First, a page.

So what makes it ‘entry-level’?
This phrase I have seen used by Osprey’s representatives. For an entry-level pack, you have plenty of features here. But you will notice that the pack comes without Osprey’s Stow-on-the-Go poles attachment system. If you are not familiar with it, check any of Osprey’s packs in my pages with backpacks, take as an example this Sirrus 50.
There are no loops on the front for an ice axe and poles attachment, perhaps this is the most important detail missing here, I use such loops for poles all the time. The lid is with one pocket only but this is not so bad. The front is without any storage elements, but there are loops as mentioned above.
So this all should not be understood as true objections although I list them below just that you know about them, perhaps some of them are essential to you.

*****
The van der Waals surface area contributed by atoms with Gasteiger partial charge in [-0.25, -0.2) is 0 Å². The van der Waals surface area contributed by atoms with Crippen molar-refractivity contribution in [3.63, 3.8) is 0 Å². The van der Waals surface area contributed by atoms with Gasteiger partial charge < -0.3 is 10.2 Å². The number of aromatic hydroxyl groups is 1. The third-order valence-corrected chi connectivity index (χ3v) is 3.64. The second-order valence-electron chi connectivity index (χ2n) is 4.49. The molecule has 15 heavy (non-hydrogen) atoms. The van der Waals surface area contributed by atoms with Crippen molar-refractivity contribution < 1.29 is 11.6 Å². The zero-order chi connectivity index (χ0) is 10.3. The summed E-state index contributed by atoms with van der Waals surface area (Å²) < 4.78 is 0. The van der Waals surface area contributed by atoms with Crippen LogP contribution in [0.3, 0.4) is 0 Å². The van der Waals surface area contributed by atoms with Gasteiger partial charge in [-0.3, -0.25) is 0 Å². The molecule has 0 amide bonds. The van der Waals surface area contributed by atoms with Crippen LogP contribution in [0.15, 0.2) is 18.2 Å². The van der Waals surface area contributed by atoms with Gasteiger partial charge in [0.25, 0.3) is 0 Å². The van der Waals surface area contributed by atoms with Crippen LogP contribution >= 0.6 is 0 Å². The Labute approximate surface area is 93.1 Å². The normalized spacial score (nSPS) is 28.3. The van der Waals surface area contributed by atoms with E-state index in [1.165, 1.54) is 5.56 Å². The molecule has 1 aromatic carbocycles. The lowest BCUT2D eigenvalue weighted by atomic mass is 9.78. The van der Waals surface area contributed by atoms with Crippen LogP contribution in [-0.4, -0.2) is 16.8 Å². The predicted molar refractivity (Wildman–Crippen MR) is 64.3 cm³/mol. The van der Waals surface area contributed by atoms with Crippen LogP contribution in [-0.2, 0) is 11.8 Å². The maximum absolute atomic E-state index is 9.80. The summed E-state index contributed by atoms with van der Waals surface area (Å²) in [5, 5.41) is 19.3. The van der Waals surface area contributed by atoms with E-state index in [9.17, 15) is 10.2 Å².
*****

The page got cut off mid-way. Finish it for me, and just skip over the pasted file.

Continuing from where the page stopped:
A bit more about the Rook & Renn series you can see in this short video:
Good and less good features
Here is my short summary:
- Fully adjustable shoulder harness.
- Very good hip belt.
- Top-quality materials and workmanship.
- Rain cover.
- Very reasonable price.
- No attachment loops for poles.
- No front pocket.
The price & rating
This pack is currently on Amazon for $155. The item is new on the market and I am not sure if this will change, but I think this is a fair price as it is. Please see how I rate it:
My rating of the Osprey Rook 50 Backpack:
Volume/Weight ratio - 9/10
Features & bonuses - 8.4/10
Comfort - 9.5/10
Price - 9.2/10
User Review( votes)
- Weight: 3.5 lb (1.59 kg).
- Weight capacity: 35 – 40 lb (16 – 18 kg).
- Volume capacity: 3051 in³ (50 liters).
- Dimensions (L x W x D): 29.1 x 16.5 x 13.8 in (74 x 42 x 35 cm).
- Torso fit range: 17 – 22 in (43 – 56 cm).
- Hip belt fit range: 25 – 50 in (63 – 127 cm).